Before Buying Homes for Rent Think About This

Think About 6 Things Before Buying Homes for Rent

homes for rent

Prices are low, rental demand is high, is this the time to begin buying homes for rent?

Buying homes for rent is one of the first steps that most real estate investors take.

How to rent my house is an important question once you make the rental home investment, but first, here are six things to consider before taking the plunge.

I think there are a few reasons for this:

  • A home is something that budding real estate investors are most familiar with.
  • As an investment, it’s fairly easy to manage.  There’s one heating and cooling system, one tenant to deal with, and a minimal number of bills to pay.
  • Financing or paying with cash is relatively easy compared to larger properties, or non-residential properties.

Recently I wrote about some of the pros and cons of buying homes compared to smaller multi-family properties and thought that smart real estate investors may want to begin thinking about purchasing residential homes for rent.

This recent article from one of the daily newsletters we subscribe to caught out eye:

High residential vacancies are killing many housing markets, as foreclosed homes sit on the market and depress sale prices and property values.

And it’s only getting worse: The national vacancy rate crept up to just over 13% according to last week’s decennial census report. That’s up from 12.1% in 2007.

The above excerpt about homes for rent is from the complete article at Yahoo Finance.

My article on multi family homes for rent discussed the difference between the exit strategies used when selling the portfolios, and on the property management differences between the two product types.  If you know what type of property you’re most comfortable with, the next question is . . . .

With vacancy rates rising and prices going down, is this a good time to buy homes for rent?

The answer to that question will vary with each investor.

Here are 6 items to consider:

  1. Has the market bottomed out? Our favorite definition of a buyer’s market is when there are 10 properties for every 1 buyer.  Please note, we never, ever, advocate trying to time the top or the bottom of any market.
  2. Investment strategy and Product types. What is the real reason for buying a property and what asset class matches your business skills & personality?  I’ve written a lot about this, and  strongly suggest that investors think this through before spending any money on investment real estate.
  3. CAP rate. What is projected for the property and are you satisfied with that return?
  4. Cash-on-Cash return. What is projected for the property and are you satisfied with that return?
  5. Capital reserves. No matter how many profit & loss variables an investor considers, some of them are going to be wrong.  Market rents could significantly drop, competitors could flood the market, the economy could stagnate for years, property taxes could increase, and it could take much longer than expected for the house to rent.  Is there money in the bank – the capital reserves – to cover these worst-case scenarios?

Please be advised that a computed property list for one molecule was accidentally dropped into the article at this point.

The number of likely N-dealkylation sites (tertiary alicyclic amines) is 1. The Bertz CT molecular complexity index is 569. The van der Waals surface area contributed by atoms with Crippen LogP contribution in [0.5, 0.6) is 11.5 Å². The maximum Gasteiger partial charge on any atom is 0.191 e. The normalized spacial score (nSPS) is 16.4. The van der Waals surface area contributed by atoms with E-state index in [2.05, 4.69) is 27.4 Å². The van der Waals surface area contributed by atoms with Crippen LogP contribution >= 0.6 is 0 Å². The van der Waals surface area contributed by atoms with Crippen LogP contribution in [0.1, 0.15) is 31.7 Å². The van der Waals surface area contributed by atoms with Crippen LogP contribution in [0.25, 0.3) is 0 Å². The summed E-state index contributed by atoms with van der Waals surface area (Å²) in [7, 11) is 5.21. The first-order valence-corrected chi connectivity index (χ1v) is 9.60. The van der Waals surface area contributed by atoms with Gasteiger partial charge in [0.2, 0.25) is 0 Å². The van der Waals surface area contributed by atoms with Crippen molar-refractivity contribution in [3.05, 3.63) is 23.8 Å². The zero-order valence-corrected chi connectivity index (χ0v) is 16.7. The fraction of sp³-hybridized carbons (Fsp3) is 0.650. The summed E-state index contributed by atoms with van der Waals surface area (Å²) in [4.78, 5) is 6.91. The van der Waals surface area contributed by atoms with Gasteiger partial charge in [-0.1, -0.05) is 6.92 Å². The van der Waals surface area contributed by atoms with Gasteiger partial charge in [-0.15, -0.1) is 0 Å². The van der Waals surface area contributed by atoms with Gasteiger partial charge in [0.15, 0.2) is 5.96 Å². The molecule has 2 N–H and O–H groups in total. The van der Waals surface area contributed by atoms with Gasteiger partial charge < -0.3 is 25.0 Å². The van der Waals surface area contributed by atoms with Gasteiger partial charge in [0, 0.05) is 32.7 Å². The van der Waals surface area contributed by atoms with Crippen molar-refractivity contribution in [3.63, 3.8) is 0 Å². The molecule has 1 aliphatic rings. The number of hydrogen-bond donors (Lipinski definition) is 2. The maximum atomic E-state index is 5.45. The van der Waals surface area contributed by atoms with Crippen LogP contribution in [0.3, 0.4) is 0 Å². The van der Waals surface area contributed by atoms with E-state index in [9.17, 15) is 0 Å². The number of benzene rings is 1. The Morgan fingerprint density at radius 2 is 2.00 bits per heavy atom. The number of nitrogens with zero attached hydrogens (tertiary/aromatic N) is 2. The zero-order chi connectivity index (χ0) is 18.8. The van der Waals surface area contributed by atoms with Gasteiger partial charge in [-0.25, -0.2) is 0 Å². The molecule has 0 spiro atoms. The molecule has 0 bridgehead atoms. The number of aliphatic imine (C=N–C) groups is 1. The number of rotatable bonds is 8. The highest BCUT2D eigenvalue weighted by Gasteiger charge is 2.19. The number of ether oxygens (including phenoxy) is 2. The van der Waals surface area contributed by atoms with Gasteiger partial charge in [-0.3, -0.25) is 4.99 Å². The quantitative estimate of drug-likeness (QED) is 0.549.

6. Cash. Speaking of money in the bank, many experienced investors will pay cash for a property and seek to finance later.  In a distressed market the ability to close quickly with few contingencies will lead to more deals being made at lower acquisition prices.

Buying homes for rent with cash.

I know this goes against the OPM (other people’s money) school of real estate investing.  But speaking from personal experience, I sleep a lot better at night knowing there’s not a mortgage to pay or partners – a lender, for example – to deal with.  Also, I hate paying interest.  It’s still a cash expense, deductible or not.

In 2008 when the residential market first started going south my company worked with an investor who believed in timing the market and who decided to buy two homes for rent per week for the entire year.

We cautioned against this, advising the investor to instead buy two or three houses first, and rent and manage them as a test portfolio while at the same time watching the market for deals, picking and choosing additional homes for rent as investments.

The buyer declined and through various brokers plunged head first into the residential market, buying homes for rent left and right.

How this played out I don’t know.

What I do know is that the properties purchased have since decreased around 30% in market value since their 2008 purchase date.

Don’t throw caution to the wind when buying homes for rent

Lately I’m starting to see more and more investors with money to invest.  My usual advice is to ask, “What’s the rush?”

Buyers are tempted by the lower cost per square foot relative to the boom period a few years ago, the currently strong demand in most rental markets, perhaps by the television advertorials about buying and flipping homes, and who knows what else.

Investors may have very solid reasons for buying, but my suggestion is to spend some time thinking about the six points I’ve written about before buying homes for rent.

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If you’ve found this article on homes for rent useful, why not take a look at The 5 Step House Rental eBook training guide?  It’s a risk-free investment and comes with a no-questions-asked, 100% money back guarantee.

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